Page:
Aussie cricket great slammed for 'hurtful and cruel' protest tweet

Sam Goodwin
Sports Editor
Rodney Hogg was slammed by Jason Gillespie. Image: Getty

Jason Gillespie has taken aim at Rodney Hogg after the Aussie cricket great tweeted ‘All Lives Matter’.

Athletes across a range of sports have spoken out about racism after the death of George Floyd, a black man who died on May 25 after a white policeman knelt on his neck for nearly nine minutes in Minneapolis.

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With ‘Black Lives Matter’ protests going on around the world, use of the term ‘All Lives Matter’ has been widely condemned as it largely misses point.

So when Hogg tweeted exactly that he was inundated with angry responses.

“Believe it or not but all lives matter,” Hogg tweeted.

Among those calling out Hogg for his tone-deaf comment was Gillespie.

“You are missing the point Rodney,” Gillespie wrote along with a quote from American author Doug Williford.

“If my wife comes to me in obvious pain and asks, ‘Do you love me?’ an answer of ‘I love everyone’ would be truthful, but also hurtful and cruel in the moment.

“If a co-worker comes to me upset and says, ‘My father died,’ a response of ‘Everyone’s parents die’ would be truthful but hurtful and cruel in the moment.

“So when a friend speaks up in a time of obvious pain and hurt and says, ‘Black lives matter,’ a response of ‘All lives matter’ is truthful. But it’s hurtful and cruel in the moment.”

Hogg has a history of causing offence on social media, apologising for comments about Muslims on Australia Day in 2012.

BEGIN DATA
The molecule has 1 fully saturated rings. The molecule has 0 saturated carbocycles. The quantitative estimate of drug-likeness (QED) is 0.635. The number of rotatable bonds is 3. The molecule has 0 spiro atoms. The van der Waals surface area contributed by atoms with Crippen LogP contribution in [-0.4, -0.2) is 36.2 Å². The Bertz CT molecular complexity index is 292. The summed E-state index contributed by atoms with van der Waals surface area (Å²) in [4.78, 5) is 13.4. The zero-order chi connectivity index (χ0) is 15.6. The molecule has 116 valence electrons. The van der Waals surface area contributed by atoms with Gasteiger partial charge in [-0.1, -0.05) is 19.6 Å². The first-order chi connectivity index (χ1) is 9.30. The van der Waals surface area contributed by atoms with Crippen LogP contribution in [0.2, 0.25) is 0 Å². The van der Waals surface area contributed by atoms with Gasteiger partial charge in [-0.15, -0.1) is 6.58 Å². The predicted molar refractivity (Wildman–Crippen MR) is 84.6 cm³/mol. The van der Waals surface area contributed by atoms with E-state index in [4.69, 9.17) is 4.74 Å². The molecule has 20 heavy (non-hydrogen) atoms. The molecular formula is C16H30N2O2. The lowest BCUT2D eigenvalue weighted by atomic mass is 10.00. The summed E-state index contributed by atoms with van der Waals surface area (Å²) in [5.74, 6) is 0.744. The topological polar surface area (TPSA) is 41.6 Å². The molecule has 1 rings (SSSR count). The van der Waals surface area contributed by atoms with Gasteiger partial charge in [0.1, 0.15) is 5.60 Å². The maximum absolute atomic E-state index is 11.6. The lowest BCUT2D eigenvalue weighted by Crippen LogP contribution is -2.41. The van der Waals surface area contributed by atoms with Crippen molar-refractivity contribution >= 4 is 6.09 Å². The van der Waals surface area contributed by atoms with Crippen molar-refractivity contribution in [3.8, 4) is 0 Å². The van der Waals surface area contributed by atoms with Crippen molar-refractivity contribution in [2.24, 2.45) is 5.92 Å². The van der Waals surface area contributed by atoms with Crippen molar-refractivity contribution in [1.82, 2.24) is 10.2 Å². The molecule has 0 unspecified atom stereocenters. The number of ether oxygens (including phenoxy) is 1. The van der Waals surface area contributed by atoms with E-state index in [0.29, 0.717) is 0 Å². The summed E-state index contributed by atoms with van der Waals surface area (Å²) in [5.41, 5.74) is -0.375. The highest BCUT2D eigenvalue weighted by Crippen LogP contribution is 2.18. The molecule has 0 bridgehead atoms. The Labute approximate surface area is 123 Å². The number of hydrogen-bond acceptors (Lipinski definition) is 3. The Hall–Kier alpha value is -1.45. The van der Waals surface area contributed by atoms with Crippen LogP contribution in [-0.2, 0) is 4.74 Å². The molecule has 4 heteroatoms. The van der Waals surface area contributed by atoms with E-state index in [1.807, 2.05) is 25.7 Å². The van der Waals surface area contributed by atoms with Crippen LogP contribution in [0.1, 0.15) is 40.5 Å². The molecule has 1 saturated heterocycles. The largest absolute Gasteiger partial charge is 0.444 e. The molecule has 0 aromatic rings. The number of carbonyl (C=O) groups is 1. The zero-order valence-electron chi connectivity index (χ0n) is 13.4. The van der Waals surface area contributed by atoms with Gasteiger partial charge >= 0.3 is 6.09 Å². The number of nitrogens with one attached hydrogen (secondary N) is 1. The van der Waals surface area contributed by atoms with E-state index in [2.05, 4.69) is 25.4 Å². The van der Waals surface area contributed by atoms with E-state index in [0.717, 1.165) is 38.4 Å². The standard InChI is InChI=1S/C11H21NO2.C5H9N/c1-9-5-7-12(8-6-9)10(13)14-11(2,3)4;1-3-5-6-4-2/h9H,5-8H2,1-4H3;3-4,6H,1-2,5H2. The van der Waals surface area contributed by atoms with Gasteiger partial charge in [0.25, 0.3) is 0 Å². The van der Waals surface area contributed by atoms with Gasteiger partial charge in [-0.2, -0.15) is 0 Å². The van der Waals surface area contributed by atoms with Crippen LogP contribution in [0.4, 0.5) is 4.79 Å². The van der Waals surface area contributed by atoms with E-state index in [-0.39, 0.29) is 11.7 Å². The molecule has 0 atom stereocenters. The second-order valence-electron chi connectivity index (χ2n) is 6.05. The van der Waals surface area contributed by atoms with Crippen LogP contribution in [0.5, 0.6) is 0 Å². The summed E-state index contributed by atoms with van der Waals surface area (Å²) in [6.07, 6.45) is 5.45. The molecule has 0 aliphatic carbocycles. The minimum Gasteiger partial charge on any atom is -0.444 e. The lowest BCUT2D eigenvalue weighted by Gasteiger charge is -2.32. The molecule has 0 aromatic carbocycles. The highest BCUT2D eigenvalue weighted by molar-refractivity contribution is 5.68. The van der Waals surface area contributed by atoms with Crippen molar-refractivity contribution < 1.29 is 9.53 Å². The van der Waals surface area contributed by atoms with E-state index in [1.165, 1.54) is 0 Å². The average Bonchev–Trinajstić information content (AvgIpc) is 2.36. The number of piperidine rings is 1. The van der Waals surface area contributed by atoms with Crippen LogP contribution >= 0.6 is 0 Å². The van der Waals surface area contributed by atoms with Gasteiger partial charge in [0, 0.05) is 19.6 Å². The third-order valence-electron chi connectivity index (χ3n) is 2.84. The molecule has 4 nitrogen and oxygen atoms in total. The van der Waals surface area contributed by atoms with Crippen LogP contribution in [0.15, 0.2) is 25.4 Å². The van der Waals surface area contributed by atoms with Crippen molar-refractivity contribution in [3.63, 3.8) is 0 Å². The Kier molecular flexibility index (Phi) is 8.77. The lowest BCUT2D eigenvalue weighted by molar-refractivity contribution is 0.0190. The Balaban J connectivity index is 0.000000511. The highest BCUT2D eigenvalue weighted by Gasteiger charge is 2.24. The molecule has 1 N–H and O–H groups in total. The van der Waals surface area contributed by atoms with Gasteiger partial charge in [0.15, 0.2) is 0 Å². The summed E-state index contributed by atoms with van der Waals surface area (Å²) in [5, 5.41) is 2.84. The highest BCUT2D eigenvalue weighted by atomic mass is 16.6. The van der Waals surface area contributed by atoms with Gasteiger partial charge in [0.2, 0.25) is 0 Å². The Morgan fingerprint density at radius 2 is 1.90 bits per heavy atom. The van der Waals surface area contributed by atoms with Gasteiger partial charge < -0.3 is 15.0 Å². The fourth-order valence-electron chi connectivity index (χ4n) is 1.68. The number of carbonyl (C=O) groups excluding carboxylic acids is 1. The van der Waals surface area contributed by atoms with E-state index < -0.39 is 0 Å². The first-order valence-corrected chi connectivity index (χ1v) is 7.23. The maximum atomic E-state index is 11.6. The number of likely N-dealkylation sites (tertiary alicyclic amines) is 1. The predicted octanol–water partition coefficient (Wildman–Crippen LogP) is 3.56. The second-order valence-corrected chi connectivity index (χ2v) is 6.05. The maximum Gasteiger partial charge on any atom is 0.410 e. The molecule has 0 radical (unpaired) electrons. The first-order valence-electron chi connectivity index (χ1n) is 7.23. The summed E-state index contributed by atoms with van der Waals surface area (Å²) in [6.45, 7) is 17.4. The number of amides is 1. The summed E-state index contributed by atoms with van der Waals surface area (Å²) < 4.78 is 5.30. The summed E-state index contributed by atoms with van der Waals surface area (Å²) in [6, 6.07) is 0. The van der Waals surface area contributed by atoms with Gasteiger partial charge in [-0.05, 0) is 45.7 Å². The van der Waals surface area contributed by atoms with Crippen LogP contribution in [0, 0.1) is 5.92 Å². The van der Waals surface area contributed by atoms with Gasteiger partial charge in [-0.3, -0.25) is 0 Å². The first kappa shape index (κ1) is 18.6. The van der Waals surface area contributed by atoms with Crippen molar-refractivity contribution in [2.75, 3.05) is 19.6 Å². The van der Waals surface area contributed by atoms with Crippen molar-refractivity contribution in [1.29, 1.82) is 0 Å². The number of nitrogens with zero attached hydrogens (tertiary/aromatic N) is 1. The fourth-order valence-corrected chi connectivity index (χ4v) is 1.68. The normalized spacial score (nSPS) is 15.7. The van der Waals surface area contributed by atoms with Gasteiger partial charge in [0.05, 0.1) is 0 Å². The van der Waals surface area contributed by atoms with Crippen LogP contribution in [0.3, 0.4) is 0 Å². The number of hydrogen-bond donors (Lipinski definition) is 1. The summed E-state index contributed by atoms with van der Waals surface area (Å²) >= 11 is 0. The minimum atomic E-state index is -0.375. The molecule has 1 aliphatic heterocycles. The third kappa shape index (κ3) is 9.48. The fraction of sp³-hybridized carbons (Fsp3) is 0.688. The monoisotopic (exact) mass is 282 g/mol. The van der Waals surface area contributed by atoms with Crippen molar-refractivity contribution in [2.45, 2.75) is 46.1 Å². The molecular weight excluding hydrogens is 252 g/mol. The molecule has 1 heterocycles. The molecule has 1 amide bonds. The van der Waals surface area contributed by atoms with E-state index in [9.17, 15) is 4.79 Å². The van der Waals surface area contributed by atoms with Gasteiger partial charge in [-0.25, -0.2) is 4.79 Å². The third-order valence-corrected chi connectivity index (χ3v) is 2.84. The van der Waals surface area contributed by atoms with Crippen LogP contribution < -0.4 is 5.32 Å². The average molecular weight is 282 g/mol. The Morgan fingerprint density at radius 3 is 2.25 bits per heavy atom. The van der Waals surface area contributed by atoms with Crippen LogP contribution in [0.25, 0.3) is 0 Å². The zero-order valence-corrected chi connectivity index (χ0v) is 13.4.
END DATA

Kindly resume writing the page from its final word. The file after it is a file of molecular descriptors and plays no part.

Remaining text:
“Just put out my Aussie flag for Australia Day but I wasn’t sure if it would offend Muslims … so I wrote ‘Allah is a s***’ on it to make sure,” he wrote at the time.

Hogg apologised a few hours later, writing: “Bad attempted Australian humour, sorry if I offended you.”

ECB vows to address racism in cricket

Meanwhile, the England and Wales Cricket Board (ECB) has acknowledged that the sport is not immune to systemic racism and says it will address the issue and try to bring “meaningful and long-term change” to the game.

“We have listened carefully to those who have spoken out in recent weeks about their experiences of being black in cricket, sport and society,” the ECB said in a statement.

“We know that systemic racism spans institutions and sectors across the country and we know that our sport is not immune.

“We truly believe that cricket is a game for everyone but understand that, sadly, barriers to its enjoyment exist for many communities.”

Former England batsman Michael Carberry - who also played for Perth Scorchers in the Big Bash League - this week told the Cricket Badger podcast the sport is “rife with racism”, while fast bowler James Anderson said the team will consider a joint anti-racism protest with West Indies during their three-Test series next month.

with AAP